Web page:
Since John Kerry’s win in the Iowa caucuses, I’ve been asking myself this question: What does a South Carolina “Kerry supporter” look like? Where do you find them?
I know where to find the Dean machine: Just hang out at any overpriced coffeehouse near the College of Charleston where students are listening to Radiohead and engaged in conspicuous smoking. You found ‘em.
And you can find the Sharpton supporters either at church or in the buffet line at a Florence, S.C. downtown hotel, explaining how Rev. Al’s luxurious suite and eye-popping room-service bill aren’t violations of the NAACP’s tourism boycott.
Clark voters? Some are military retirees from up north, some are confused McCainiacs left over from 2000, and some are Clintonistas thinking ahead to 2008.
And John Edwards supporters are, well, everywhere.
But what of the man of the hour, Sen. John Kerry? How could I describe his South Carolina constituency? I was stumped.
Then Sen. Ernest F. “Fritz” Hollings endorsed John Kerry and I had my answer: They’re old, liberal, and can’t win a statewide election.
In an election cycle dominated by meaningless endorsements (just ask the “Dean Dream Team” of Gore, Bradley, and Harkin), Fritz Hollings’s public push for his fellow liberal stands out as a flash of inspired futility. Maybe the Democrats have a different take on these things, but I always thought you wanted endorsements from politicians who could theoretically carry the state in which you’re being endorsed.
Hollings, never one to deny the obvious, acknowledged his lack of influence with South Carolinians at the endorsement press conference, noting that he has no organization and his name won’t sway many people. He said instead that the real power is with Congressman Jim Clyburn. Clyburn, South Carolina’s only black congressman, has not publicly endorsed anyone since his first choice, Rep. Gephardt, dropped out, but Clyburn strategist Ike Williams has taken a high-profile position with the Edwards campaign.
In a way, the Hollings endorsement highlights all the reasons why Kerry has no chance in South Carolina. Kerry is even more liberal than Hollings, and Hollings’s social liberalism and embrace of high taxes have been out of step with South Carolina for years. South Carolinians have overlooked his relatively left-wing attitudes thanks to weak GOP opposition and the voter’s innate fear of change. Until Strom Thurmond retired last year, South Carolina had the same two US Senators since 1966.
John Kerry will not get a “good ol’ boy” pass. Instead, he presents South Carolina voters with the worst of both worlds: Hollings’s liberalism wrapped in a Boston accent and backed by the Ted Kennedy seal of approval. Add the fact that he’s from Massachusetts and Kerry has as much chance of winning an election in South Carolina as General Sherman, or (worse) Hillary Clinton.
Even after Iowa, Kerry continues to poll poorly in South Carolina, trailing everyone in the field except Dennis Kucinich. And why shouldn’t he? He’s a Massachusetts liberal, and the last time such a creature carried South Carolina was in 1960.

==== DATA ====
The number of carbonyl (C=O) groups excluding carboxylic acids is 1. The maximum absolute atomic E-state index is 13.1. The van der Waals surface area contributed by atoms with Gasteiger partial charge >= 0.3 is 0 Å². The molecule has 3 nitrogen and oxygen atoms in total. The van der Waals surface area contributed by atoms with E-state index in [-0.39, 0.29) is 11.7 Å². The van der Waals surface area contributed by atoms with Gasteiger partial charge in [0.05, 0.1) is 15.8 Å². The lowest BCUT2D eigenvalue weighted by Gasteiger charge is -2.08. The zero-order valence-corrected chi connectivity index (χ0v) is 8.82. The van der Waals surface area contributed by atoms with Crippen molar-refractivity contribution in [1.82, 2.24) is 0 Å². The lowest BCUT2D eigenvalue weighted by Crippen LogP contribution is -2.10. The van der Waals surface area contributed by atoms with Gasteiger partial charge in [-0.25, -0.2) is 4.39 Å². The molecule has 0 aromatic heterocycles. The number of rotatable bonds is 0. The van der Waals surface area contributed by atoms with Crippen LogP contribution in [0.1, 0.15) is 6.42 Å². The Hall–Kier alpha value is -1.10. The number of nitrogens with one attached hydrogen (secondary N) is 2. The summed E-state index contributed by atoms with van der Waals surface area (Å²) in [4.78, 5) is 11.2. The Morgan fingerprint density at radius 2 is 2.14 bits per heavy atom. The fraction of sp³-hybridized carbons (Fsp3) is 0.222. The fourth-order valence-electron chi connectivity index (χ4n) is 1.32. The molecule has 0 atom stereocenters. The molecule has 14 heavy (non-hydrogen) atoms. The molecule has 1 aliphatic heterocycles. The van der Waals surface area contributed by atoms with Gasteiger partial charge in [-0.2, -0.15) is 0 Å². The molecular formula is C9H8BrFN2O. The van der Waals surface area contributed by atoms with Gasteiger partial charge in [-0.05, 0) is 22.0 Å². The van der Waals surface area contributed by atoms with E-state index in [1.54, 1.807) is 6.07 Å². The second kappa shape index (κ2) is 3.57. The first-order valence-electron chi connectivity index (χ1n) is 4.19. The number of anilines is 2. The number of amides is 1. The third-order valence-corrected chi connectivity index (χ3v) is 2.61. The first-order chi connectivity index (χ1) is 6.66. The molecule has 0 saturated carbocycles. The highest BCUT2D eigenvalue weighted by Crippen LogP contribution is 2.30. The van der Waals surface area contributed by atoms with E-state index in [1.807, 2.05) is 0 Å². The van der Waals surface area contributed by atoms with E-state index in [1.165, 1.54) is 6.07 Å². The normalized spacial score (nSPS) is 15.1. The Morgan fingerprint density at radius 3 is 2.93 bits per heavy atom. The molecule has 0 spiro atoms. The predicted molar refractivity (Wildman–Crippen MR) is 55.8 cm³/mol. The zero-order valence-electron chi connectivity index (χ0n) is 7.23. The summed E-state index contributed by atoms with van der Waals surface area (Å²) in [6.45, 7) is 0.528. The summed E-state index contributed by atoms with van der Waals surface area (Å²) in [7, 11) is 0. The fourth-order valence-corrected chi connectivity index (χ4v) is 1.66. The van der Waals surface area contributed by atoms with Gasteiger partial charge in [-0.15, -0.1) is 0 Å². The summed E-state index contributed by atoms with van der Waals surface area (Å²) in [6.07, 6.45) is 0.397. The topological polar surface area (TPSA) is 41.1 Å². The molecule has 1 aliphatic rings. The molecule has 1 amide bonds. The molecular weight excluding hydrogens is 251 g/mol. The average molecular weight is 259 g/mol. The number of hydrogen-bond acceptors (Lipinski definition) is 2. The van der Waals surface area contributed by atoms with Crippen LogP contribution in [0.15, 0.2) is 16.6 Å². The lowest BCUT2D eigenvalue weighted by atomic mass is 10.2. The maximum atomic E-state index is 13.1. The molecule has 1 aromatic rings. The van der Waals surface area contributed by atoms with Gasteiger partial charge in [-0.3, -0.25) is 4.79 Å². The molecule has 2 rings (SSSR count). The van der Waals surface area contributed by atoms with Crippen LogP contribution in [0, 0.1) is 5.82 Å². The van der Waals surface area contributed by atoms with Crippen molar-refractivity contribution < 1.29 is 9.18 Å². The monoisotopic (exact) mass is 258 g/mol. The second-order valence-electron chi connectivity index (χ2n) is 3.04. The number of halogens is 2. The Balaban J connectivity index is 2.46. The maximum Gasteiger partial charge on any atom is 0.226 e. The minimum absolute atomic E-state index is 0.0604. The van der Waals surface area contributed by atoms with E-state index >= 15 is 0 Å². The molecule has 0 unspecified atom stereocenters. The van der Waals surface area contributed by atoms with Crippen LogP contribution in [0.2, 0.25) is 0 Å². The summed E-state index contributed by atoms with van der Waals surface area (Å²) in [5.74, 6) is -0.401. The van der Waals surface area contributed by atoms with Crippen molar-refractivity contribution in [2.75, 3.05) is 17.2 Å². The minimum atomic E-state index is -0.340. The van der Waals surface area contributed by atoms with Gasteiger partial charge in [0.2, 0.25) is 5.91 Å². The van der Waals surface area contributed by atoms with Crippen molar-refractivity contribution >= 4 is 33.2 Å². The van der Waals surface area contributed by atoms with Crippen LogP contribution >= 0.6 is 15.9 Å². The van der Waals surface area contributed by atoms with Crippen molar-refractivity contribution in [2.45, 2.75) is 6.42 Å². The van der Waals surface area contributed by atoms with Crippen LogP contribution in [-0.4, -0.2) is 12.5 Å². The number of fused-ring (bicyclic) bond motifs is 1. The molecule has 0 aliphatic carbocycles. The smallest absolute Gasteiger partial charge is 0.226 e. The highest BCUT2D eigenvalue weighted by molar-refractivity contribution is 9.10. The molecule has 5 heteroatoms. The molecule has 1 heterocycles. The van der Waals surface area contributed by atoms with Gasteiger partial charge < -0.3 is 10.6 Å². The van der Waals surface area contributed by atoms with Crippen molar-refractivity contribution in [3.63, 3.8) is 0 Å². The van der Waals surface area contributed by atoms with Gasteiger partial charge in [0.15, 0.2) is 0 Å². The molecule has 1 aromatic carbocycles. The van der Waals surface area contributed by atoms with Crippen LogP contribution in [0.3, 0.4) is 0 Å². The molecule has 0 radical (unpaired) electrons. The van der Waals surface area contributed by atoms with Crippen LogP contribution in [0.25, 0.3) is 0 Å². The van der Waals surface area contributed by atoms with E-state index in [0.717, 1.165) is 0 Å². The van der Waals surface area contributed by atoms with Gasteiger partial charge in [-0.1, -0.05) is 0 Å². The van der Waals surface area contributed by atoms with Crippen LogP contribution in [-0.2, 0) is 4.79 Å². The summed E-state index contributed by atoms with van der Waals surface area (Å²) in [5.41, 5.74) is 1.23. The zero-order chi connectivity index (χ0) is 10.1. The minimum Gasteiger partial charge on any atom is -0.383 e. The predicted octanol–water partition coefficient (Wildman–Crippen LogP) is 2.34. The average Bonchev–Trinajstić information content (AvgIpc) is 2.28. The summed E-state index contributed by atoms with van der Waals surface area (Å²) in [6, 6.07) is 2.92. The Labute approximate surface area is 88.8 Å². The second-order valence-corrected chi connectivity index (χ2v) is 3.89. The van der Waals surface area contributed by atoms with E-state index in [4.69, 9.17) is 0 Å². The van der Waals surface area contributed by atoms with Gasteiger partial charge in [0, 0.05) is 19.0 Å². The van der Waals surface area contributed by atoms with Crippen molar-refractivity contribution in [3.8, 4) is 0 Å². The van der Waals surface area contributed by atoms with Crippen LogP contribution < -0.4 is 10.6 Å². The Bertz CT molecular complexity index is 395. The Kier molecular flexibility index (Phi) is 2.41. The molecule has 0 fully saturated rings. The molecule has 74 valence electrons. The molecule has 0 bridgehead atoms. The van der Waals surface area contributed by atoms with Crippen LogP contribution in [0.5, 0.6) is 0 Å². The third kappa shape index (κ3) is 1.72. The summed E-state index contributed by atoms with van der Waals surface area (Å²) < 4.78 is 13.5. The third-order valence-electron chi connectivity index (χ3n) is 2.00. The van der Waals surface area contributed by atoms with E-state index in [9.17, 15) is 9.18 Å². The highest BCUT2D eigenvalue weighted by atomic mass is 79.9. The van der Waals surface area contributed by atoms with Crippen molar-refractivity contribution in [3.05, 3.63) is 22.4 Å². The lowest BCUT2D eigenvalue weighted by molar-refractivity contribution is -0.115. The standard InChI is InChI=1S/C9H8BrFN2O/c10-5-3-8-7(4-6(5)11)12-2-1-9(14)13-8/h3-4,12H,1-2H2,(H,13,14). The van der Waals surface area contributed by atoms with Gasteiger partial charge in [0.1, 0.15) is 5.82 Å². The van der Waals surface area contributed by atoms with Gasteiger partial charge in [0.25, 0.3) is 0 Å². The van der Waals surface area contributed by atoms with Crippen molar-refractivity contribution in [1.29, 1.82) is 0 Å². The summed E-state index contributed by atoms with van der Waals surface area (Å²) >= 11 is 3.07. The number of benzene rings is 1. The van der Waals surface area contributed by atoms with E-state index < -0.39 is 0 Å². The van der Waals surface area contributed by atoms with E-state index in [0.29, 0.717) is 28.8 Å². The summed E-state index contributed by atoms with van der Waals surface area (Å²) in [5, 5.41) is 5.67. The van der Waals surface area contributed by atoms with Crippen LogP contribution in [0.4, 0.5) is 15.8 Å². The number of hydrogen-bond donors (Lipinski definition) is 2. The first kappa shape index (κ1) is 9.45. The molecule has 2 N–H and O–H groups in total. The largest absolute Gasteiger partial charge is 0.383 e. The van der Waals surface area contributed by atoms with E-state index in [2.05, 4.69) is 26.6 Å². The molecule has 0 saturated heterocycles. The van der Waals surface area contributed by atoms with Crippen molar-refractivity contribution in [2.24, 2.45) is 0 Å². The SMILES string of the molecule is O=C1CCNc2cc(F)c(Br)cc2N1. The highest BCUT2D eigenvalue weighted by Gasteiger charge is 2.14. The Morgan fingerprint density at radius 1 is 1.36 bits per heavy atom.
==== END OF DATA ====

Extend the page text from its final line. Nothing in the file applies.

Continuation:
And while they won’t admit it, the Kerry people know it. When Hollings made his endorsement, Kerry had yet to run a single TV ad in the state and hadn’t campaigned in South Carolina since early September.
While Edwards and Clark have had full staffs on the ground for months, Kerry’s organization disappeared immediately after his announcement speech and has hardly been heard from since. The campaign’s spin is that they plan to do well among the state’s 420,000 veterans, but as Citadel poli-sci professor DuBose Kapeluck notes, in South Carolina, “they’re hardly a core Democratic constituency.”
So where is the Kerry constituency? It’s certainly not among black voters, who are unlikely to be swayed by the charms of Fritz Hollings. Hollings has a long history of using racially charged language (he’s known for using the word “darkies” in public and once commented that African leaders who showed up for a conference just wanted a good meal “rather than eat[ing] each other”) and was the governor who raised the Confederate battle flag over the state capital in 1962.
All of which means the buzz phrase reporters covering the South Carolina primary are going to hear from Kerry’s team is “74 and 55″–the number of delegates up for grabs in Missouri and Arizona, respectively. South Carolina only has 45, and when Edwards wins the bulk of them, the Kerry campaign will dismiss it as “home cooking” and change the subject to the Michigan primary four days later.
The best possible scenario for John Kerry, therefore, would be a strong, second-place finish by Al Sharpton, who is running hard in South Carolina. A strong Sharpton performance would become the big story out of South Carolina. It would also allow Kerry’s campaign to dismiss the Palmetto State primary as an oddball, irrelevant sideshow.
Which is probably pretty close to the truth.
–Radio-talk-host Michael Graham covers southern politics from his home in Virginia. He is an NRO contributor.